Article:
On their debut full length ‘One Day All This Will End’, Bristol quartet Svalbard fused their collective hardcore, post-rock and black metal influences into a cohesive work of aggression spaced out by melodic breaks and atmospheric build-ups. Naturally, second album, ‘It’s Hard to Have Hope’ plays on these strengths, but there are a far more urgent tone and frantic energy in its delivery.
There’s a reason for this franticness. Pro-feminist declaration has always embodied Svalbard’s lyrics in a suggested sense, but on ‘It’s Hard to Have Hope’, misogyny, sexual assault at gigs and women’s reproductive rights are approached head on and at great length. “You call me a feminazi, and I’ll call you ignorant,” vocalist Serena Cherry proclaims on ‘Feminazi?!’ with the spite of someone who’s had too many losers tell her she’s overreacting.
Most harrowingly, Cherry’s personal recollection of sexual harassment at a gig is chillingly reflected on ‘How Do We Make It Stop’ (“I dare not cross off the crowd that tried to touch between your legs”). It’s a song that provokes thought and empathy towards women who have experienced such treatment while trying to watch the bands they love. In a genre that prides itself on unity and inclusion for all, a song this urgent is a bitter pill to swallow.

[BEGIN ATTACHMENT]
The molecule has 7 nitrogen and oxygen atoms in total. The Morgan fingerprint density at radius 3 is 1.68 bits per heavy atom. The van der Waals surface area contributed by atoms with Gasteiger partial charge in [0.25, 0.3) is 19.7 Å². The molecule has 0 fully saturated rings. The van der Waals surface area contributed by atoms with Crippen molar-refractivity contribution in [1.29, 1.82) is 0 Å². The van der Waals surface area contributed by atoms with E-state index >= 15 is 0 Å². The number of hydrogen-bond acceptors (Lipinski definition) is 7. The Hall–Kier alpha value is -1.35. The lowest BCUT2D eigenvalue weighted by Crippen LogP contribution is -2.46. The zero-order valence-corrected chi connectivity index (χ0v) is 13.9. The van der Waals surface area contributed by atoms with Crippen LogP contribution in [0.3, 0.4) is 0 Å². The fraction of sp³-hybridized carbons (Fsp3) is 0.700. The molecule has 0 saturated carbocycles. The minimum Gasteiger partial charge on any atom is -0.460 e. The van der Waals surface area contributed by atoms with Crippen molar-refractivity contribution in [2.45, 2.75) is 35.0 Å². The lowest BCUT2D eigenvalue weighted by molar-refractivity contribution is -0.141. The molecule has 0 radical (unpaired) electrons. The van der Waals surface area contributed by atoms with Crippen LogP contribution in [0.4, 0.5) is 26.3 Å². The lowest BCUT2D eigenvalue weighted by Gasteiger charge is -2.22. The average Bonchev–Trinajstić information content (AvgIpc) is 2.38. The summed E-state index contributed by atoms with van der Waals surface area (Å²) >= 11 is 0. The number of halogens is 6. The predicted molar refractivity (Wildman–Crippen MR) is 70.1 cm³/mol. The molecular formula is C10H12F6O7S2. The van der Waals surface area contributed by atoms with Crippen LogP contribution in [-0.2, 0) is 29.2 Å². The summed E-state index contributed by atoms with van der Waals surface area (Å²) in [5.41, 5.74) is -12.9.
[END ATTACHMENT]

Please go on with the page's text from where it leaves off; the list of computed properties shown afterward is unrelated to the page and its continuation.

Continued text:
Plenty more topics encompass ‘It’s Hard to Have Hope’, from the suffering of designer dog breeds (‘For the Sake of Breed’) to the mistreatment of young workers (‘Unpaid Intern’), but the message is one that defies hopelessness and demands change. Punctuated by intense metal arrangements built on blast beats, hardcore shredding and harmonious lead passages, tracks like ‘Pro-Life?’ and instrumental closer ‘Iorek’ reach triumphant climaxes that prove Svalbard’s message. There is hope and beauty at the end of these dark times, but we need to keep pushing towards it.
‘It’s Hard to Have Hope’ by Svalbard is out now on Holy Roar Records.
Words by Andrew Davidson (@AndyrfDavidson)